Polish prosecutors to drop charges in CIA jail inquiry: report

Tue Feb 19, 2013 1:17pm EST
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By Marcin Goettig

WARSAW (Reuters) - Poland will drop charges against a former intelligence chief prompted by allegations that the CIA was allowed to run a secret prison in Poland for al Qaeda suspects, a major Warsaw newspaper said on Tuesday.

Human rights activists and lawyers for men who allege they were detained by the CIA in Poland say the Polish authorities are trying to stifle the investigation because it would become politically embarrassing if it led to trials.

The daily Gazeta Wyborcza first reported early last year that prosecutors looking into allegations of a secret CIA jail, and how much Polish officials knew about it, had raised criminal charges against ex-intelligence chief Zbigniew Siemiatkowski.

Government and legal officials have declined comment on whether Siemiatkowski has ever been formally charged. But several sources close to the inquiry contacted by Reuters last year confirmed prosecutors had drawn up charges against him.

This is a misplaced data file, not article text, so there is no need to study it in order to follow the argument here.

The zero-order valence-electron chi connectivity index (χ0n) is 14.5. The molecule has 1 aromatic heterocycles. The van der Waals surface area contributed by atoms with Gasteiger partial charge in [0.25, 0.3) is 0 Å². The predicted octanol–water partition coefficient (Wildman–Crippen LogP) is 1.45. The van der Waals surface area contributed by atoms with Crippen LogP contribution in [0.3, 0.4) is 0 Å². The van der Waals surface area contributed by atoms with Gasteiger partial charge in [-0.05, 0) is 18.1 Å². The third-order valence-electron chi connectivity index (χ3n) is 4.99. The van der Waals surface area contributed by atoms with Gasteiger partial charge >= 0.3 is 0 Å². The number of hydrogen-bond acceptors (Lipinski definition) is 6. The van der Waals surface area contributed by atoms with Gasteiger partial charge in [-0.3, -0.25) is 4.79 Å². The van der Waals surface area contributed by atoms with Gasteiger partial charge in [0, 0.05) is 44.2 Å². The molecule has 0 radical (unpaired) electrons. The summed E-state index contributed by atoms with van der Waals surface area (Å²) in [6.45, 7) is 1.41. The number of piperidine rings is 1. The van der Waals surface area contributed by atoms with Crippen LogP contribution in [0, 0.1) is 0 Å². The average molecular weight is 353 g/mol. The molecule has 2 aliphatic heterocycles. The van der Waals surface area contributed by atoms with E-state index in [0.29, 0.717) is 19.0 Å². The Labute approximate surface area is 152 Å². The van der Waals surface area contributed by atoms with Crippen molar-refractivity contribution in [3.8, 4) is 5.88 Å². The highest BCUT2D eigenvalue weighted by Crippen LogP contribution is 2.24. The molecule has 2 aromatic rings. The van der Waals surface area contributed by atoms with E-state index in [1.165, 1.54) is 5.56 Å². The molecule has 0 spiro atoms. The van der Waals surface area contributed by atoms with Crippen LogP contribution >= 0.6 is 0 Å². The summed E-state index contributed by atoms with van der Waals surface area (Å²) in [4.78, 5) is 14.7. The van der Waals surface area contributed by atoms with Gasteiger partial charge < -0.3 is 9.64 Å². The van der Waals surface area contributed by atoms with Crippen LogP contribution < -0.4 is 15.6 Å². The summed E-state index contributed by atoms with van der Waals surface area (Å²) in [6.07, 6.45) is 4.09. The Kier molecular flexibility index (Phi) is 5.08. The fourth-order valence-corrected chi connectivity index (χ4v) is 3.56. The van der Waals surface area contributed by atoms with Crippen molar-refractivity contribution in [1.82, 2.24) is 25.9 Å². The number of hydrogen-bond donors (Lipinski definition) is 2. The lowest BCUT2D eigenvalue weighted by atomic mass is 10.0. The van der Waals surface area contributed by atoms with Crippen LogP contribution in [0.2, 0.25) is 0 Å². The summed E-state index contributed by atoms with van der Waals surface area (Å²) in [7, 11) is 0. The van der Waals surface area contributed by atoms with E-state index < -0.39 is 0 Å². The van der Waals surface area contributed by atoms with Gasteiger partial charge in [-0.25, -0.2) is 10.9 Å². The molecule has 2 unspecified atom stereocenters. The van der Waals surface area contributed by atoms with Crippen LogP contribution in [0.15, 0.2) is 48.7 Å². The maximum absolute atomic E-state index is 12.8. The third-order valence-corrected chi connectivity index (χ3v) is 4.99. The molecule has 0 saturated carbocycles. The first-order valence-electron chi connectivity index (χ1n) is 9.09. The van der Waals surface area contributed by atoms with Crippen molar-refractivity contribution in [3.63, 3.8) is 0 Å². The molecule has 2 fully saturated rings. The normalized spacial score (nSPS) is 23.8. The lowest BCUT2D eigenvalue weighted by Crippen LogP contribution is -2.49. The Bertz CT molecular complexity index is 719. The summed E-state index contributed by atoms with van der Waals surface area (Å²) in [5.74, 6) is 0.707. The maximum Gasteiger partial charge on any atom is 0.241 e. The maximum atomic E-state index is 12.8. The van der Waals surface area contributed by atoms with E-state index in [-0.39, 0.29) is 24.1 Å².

On Tuesday, the same newspaper cited an unnamed source as saying the charges against Siemiatkowski would soon be withdrawn. "The decision ... has been taken by Krakow-based prosecutors," the newspaper said.

A spokesman for prosecutors in Krakow, the southern Polish city where the case is being handled, declined to comment.

Reuters last year sent Siemiatkowski written questions about whether he knew about or was involved in a CIA jail in Poland, but he did not reply.

Gazeta Wyborcza gave no sources for its report on Tuesday, but it is one of Poland's most respected newspapers and has a track record of getting access to information about the investigation into the alleged CIA jail in Poland.   Continued...

An aerial view shows a watch tower of an airport in Szymany, close to Szczytno in northeastern Poland, September 9, 2008. The European Union, human watchdogs, domestic and foreign media identified the airport as a potential site which the CIA used to transfer al Qaeda suspects to a nearby prison. REUTERS/Kacper Pempel